David Young (PA)
Political leaders and other dignitaries will join family and friends of peace process architect David Trimble at his funeral service later.
The 77-year-old Nobel Peace Prize winner died last week following an illness.
The peer and former leader of the Ulster Unionist Party played a key role in forging the 1998 Good Friday/Belfast Agreement that ended decades of conflict in Northern Ireland.
Months after the deal was signed, Lord Trimble, from Co Down, was jointly awarded the Nobel prize with late SDLP leader John Hume in recognition of their efforts to stop the bloodshed and establish a power-sharing system of devolved governance in the region.
Prime Minister Boris Johnson, Irish President Michael D Higgins and Taoiseach Micheal Martin are among those expected to attend the funeral at Harmony Hill Presbyterian Church in Lisburn on Monday afternoon.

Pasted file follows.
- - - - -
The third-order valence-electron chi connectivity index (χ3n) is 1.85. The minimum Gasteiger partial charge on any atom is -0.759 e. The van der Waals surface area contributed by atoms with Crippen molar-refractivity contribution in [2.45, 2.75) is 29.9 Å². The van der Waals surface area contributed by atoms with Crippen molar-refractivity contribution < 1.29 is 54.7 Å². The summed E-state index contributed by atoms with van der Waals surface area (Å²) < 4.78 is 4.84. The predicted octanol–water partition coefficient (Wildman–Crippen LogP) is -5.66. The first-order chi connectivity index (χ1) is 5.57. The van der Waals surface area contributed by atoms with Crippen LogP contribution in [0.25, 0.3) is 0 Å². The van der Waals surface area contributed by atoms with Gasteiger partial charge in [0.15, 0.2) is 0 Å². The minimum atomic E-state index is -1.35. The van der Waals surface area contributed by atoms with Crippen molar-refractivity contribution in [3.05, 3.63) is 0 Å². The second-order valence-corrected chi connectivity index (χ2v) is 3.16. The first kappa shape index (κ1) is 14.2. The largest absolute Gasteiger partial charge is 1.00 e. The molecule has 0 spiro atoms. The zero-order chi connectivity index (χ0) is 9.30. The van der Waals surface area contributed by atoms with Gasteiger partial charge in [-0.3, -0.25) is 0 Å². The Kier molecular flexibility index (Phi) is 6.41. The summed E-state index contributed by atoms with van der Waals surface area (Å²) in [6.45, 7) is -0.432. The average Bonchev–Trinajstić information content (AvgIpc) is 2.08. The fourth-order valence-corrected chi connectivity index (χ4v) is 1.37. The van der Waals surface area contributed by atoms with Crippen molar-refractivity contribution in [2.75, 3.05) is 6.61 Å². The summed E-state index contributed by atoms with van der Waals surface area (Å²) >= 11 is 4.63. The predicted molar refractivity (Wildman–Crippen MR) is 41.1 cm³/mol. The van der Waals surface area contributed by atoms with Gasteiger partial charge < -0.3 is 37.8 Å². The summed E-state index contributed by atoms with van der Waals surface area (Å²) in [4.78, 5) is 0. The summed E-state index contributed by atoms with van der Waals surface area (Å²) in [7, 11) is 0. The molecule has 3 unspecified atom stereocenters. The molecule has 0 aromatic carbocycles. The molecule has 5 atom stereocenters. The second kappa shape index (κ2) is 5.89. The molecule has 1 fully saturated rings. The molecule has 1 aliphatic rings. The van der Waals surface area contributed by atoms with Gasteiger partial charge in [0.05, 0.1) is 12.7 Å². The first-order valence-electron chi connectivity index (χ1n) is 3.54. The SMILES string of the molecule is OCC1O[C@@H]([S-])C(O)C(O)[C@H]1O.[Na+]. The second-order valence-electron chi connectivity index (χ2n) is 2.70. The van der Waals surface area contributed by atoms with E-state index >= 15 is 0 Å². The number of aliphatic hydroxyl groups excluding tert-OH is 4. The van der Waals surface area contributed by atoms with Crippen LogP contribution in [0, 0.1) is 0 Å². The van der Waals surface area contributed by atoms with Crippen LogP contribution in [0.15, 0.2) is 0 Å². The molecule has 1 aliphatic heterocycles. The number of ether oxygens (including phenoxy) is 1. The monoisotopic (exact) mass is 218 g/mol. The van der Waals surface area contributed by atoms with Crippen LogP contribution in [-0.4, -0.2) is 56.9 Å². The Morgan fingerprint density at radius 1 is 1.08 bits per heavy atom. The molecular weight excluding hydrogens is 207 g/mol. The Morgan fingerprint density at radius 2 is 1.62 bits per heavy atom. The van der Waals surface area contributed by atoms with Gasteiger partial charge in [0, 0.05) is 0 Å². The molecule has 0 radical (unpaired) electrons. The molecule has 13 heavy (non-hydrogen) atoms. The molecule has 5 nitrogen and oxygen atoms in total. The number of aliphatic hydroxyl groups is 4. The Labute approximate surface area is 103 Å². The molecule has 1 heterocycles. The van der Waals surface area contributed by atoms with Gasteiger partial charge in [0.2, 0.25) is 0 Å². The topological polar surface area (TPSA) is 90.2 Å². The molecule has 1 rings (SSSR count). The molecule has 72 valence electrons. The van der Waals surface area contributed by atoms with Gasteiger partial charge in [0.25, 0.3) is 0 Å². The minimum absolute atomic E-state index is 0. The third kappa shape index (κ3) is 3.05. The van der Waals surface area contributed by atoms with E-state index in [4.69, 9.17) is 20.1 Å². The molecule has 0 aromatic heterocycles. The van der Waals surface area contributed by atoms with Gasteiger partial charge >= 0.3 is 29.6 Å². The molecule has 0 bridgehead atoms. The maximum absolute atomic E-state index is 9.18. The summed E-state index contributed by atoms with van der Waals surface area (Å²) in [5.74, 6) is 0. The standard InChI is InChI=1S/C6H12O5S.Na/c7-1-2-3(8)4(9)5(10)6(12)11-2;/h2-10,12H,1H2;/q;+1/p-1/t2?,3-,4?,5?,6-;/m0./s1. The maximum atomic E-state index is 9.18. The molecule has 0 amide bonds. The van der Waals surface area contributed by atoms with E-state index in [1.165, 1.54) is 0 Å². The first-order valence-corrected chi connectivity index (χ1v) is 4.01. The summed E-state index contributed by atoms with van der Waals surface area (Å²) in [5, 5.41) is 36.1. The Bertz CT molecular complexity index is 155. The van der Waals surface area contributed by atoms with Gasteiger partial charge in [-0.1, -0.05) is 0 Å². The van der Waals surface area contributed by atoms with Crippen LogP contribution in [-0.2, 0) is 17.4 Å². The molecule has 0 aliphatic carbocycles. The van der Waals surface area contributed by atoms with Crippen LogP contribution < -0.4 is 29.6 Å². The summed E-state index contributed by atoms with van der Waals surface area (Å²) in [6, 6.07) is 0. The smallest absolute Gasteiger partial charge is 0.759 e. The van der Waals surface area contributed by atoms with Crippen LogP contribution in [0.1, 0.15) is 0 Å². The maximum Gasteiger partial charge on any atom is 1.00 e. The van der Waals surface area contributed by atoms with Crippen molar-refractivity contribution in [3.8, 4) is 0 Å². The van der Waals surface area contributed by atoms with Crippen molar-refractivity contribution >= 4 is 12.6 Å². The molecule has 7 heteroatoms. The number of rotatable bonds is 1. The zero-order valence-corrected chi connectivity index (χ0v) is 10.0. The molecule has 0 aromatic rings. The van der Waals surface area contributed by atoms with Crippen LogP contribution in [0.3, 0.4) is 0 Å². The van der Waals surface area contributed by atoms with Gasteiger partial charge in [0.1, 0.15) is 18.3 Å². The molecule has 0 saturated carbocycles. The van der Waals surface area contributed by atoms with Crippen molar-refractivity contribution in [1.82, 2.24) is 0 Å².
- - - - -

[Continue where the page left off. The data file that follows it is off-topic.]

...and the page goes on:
Political leaders in Northern Ireland are also expected to be present for the service.
On Tuesday, the Stormont Assembly will reconvene for a special sitting to pay tribute to Lord Trimble.
The institutions are currently on ice, with the DUP blocking the creation of a power-sharing administration in protest at Brexit’s Northern Ireland Protocol.
Last week books of condolence for the veteran politician were opened in several cities and towns across Northern Ireland.
Paying tribute, the Prime Minister described Lord Trimble as a “giant of British and international politics” while Mr Martin credited his “central contribution” in efforts to achieve reconciliation on the island of Ireland.
Former UK and Irish prime ministers Sir Tony Blair and Bertie Ahern, both of whom were involved in the intensive Good Friday negotiations, also hailed his peacebuilding legacy.
Sir Tony said his contribution was “immense, unforgettable and frankly irreplaceable” while Mr Ahern described him as a “courageous” leader.
Ex-Sinn Fein president Gerry Adams, a once bitter political adversary of the unionist, thanked him for helping to get the Good Friday Agreement over the line.
Lord Trimble is survived by his wife Lady Daphne Trimble and the couple’s four children.
Trimble and Hume were "two men who are making history", U2's Bono said in 1998 (Photo by Pacemaker)